You can really tell that this is an Aardman Animation production, I mean, who else could come up with the plot of the Stone Age versus the Bronze Age in a game of football and it have any possibility of working. Early Man is not about merit, for starters and I know I don’t normally talk about technical department, but once again, the stop motion animation is fantastic as usual. Nick Park really finds a way to take these very homemade like clay pieces and really bring them to life. If there is one thing he has not succeeded at, however, is knowing how to use computer generated effects. The film uses a good healthy mix and the majority of computer generated effects blend well into the stop motion. The green scene effects, however, are another matter. Many of the backgrounds look very unpolished, which shows that Aardman is still having some growing pains with using computer effects. Though, that being said, I have certainly seen worse, though film’s like Kubo and the Two Strings and Para Norman, which both also use a combination of stop motion and computer effects, managed to blend the two better. Second, this film has some very good jokes. As usual, with Aardman Animations there is some good broad humour and there are a few little bits and bobs, including some background jokes as well and the film is excellent at doing physical comedy. Of course, there are some genuinely funny one liners and jokes, the problem though, is that there are quite a few running gags throughout the film that feel rather over played. I suspect many of the jokes might go over the head of an American audience, which will receive the film later this month.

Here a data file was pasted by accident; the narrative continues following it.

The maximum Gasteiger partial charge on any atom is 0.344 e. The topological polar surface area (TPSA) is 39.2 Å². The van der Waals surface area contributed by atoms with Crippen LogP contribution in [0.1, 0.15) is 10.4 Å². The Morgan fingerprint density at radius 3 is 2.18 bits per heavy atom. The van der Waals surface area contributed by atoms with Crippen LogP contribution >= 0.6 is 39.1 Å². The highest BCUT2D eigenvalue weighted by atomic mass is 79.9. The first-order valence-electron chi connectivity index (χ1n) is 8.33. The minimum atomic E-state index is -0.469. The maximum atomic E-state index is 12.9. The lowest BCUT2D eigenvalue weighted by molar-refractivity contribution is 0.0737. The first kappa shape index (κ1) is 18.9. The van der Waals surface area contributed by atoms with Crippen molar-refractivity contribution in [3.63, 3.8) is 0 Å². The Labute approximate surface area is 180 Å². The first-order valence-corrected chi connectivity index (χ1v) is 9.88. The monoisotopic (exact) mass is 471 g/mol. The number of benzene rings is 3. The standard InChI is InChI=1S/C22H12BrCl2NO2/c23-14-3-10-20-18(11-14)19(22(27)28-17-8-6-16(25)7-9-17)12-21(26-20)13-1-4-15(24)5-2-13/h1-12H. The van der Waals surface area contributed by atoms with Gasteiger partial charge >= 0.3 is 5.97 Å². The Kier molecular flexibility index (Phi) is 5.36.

But that would all be fine if I just didn’t think the film was rather average. Yes, I am not joking, this is the most average Aardman film I have seen. I certainly prefer it to Flushed Away, but I didn’t enjoy this film as much as, say, The Pirates and Adventures with Scientists, which was the Aardman film I watched in preparation for this film, along with Curse of the Were Rabbit, which I also really enjoyed, despite the fact that I thought that film exposed a lot of the weaknesses that were placed inherently in Wallace and Gromit when they placed a longer running time.